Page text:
What OpenAI Really Wants | WIRED

Some observers professed whiplash at OpenAI’s one-two punch: creating a for-profit component and reaching an exclusive deal with Microsoft. How did a company that promised to remain patent-free, open source, and totally transparent wind up giving an exclusive license of its tech to the world’s biggest software company? Elon Musk’s remarks were particularly lacerating. “This does seem like the opposite of open—OpenAI is essentially captured by Microsoft,” he posted on Twitter. On CNBC, he elaborated with an analogy: “Let’s say you founded an organization to save the Amazon rainforest, and instead you became a lumber company, chopped down the forest, and sold it.”

Musk’s jibes might be dismissed as bitterness from a rejected suitor, but he wasn’t alone. “The whole vision of it morphing the way it did feels kind of gross,” says John Carmack. (He does specify that he’s still excited about the company’s work.) Another prominent industry insider, who prefers to speak without attribution, says, “OpenAI has turned from a small, somewhat open research outfit into a secretive product-development house with an unwarranted superiority complex.”

Even some employees had been turned off by OpenAI’s venture into the for-profit world. In 2019, several key executives, including head of research Dario Amodei, left to start a rival AI company called Anthropic. They recently told The New York Times that OpenAI had gotten too commercial and had fallen victim to mission drift.

Another OpenAI defector was Rewon Child, a main technical contributor to the GPT-2 and GPT-3 projects. He left in late 2021 and is now at Inflection AI, a company led by former DeepMind cofounder Mustafa Suleyman.

Altman professes not to be bothered by defections, dismissing them as simply the way Silicon Valley works. “Some people will want to do great work somewhere else, and that pushes society forward,” he says. “That absolutely fits our mission.”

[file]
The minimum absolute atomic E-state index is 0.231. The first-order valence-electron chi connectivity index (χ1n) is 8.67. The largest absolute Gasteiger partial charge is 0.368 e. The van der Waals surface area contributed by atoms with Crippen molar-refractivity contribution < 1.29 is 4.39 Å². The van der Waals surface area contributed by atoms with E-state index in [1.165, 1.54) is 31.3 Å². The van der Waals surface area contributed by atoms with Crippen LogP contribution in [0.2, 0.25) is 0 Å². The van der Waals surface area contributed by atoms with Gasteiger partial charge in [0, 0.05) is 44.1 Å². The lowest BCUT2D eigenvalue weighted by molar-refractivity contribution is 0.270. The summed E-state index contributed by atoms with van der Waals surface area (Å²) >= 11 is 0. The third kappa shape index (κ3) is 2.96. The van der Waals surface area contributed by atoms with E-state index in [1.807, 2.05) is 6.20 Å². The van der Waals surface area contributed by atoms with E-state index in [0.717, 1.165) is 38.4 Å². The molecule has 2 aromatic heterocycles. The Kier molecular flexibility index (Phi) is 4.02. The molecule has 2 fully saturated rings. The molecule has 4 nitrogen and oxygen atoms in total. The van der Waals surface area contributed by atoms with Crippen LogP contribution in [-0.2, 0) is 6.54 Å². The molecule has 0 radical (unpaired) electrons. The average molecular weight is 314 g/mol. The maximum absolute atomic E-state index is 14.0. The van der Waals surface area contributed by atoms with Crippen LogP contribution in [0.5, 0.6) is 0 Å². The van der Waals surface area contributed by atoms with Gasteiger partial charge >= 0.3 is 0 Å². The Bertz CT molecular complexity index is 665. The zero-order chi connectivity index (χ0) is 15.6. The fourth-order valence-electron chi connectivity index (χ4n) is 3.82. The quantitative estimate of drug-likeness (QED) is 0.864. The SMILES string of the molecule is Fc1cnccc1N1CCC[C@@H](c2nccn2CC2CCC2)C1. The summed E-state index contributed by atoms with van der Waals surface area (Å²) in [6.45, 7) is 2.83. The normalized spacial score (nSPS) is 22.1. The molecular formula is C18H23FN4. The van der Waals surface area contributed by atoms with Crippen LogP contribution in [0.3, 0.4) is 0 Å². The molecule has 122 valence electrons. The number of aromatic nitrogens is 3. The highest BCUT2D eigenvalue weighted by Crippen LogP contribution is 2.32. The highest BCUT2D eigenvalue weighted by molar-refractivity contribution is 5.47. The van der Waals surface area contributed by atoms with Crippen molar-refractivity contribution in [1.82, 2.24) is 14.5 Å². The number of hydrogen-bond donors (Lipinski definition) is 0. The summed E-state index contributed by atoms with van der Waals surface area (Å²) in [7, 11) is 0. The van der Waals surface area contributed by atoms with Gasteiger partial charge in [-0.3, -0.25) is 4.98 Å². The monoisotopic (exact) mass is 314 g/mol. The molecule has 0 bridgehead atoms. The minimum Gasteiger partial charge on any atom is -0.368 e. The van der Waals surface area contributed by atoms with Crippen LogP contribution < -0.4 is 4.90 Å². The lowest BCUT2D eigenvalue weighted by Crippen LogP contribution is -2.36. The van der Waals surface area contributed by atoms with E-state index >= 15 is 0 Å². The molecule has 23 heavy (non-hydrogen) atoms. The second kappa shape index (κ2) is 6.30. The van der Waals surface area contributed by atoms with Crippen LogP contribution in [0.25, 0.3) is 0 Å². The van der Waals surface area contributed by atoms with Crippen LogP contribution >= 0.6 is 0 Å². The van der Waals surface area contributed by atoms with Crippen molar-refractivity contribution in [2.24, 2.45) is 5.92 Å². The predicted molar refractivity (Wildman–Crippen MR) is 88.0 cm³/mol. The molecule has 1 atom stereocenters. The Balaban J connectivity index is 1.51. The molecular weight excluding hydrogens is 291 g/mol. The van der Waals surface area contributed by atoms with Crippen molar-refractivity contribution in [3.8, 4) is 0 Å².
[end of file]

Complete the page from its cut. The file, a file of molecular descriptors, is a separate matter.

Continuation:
Until November of last year, awareness of OpenAI was largely confined to people following technology and software development. But as the whole world now knows, OpenAI took the dramatic step of releasing a consumer product late that month, built on what was then the most recent iteration of GPT, version 3.5. For months, the company had been internally using a version of GPT with a conversational interface. It was especially important for what the company called “truth-seeking.” That means that via dialog, the user could coax the model to provide responses that would be more trustworthy and complete. ChatGPT, optimized for the masses, could allow anyone to instantly tap into what seemed to be an endless source of knowledge simply by typing in a prompt—and then continue the conversation as if hanging out with a fellow human who just happened to know everything, albeit one with a penchant for fabrication.

Within OpenAI, there was a lot of debate about the wisdom of releasing a tool with such unprecedented power. But Altman was all for it. The release, he explains, was part of a strategy designed to acclimate the public to the reality that artificial intelligence is destined to change their everyday lives, presumably for the better. Internally, this is known as the “iterative deployment hypothesis.” Sure, ChatGPT would create a stir, the thinking went. After all, here was something anyone could use that was smart enough to get college-level scores on the SATs, write a B-minus essay, and summarize a book within seconds. You could ask it to write your funding proposal or summarize a meeting and then request it to do a rewrite in Lithuanian or as a Shakespeare sonnet or in the voice of someone obsessed with toy trains. In a few seconds, pow, the LLM would comply. Bonkers. But OpenAI saw it as a table-setter for its newer, more coherent, more capable, and scarier successor, GPT-4, trained with a reported 1.7 trillion parameters. (OpenAI won’t confirm the number, nor will it reveal the data sets.)

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